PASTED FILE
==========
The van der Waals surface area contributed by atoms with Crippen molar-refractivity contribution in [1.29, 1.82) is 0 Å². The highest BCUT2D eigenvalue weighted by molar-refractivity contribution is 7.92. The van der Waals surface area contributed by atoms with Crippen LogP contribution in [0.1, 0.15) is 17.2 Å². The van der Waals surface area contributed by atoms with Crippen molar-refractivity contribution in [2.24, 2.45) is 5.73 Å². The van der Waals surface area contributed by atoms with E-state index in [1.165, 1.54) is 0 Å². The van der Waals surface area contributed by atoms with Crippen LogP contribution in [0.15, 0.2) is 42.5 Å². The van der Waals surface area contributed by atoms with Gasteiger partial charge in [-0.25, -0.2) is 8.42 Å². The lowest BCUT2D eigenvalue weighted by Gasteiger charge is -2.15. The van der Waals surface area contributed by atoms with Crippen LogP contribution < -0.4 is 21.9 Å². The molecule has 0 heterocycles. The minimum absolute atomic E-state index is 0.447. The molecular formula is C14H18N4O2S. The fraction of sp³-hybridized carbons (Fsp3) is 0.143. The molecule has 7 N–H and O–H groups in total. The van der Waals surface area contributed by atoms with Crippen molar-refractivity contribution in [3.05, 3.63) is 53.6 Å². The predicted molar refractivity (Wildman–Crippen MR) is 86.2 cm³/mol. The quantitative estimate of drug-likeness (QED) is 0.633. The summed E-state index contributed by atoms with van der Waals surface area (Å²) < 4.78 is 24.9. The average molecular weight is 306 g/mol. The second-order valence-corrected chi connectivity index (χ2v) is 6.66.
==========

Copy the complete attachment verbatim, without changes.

The van der Waals surface area contributed by atoms with Crippen molar-refractivity contribution in [1.29, 1.82) is 0 Å². The highest BCUT2D eigenvalue weighted by molar-refractivity contribution is 7.92. The van der Waals surface area contributed by atoms with Crippen LogP contribution in [0.1, 0.15) is 17.2 Å². The van der Waals surface area contributed by atoms with Crippen molar-refractivity contribution in [2.24, 2.45) is 5.73 Å². The van der Waals surface area contributed by atoms with E-state index in [1.165, 1.54) is 0 Å². The van der Waals surface area contributed by atoms with Crippen LogP contribution in [0.15, 0.2) is 42.5 Å². The van der Waals surface area contributed by atoms with Gasteiger partial charge in [-0.25, -0.2) is 8.42 Å². The lowest BCUT2D eigenvalue weighted by Gasteiger charge is -2.15. The van der Waals surface area contributed by atoms with Crippen LogP contribution < -0.4 is 21.9 Å². The molecule has 0 heterocycles. The minimum absolute atomic E-state index is 0.447. The molecular formula is C14H18N4O2S. The fraction of sp³-hybridized carbons (Fsp3) is 0.143. The molecule has 7 N–H and O–H groups in total. The van der Waals surface area contributed by atoms with Crippen molar-refractivity contribution in [3.05, 3.63) is 53.6 Å². The predicted molar refractivity (Wildman–Crippen MR) is 86.2 cm³/mol. The quantitative estimate of drug-likeness (QED) is 0.633. The summed E-state index contributed by atoms with van der Waals surface area (Å²) < 4.78 is 24.9. The average molecular weight is 306 g/mol. The second-order valence-corrected chi connectivity index (χ2v) is 6.66.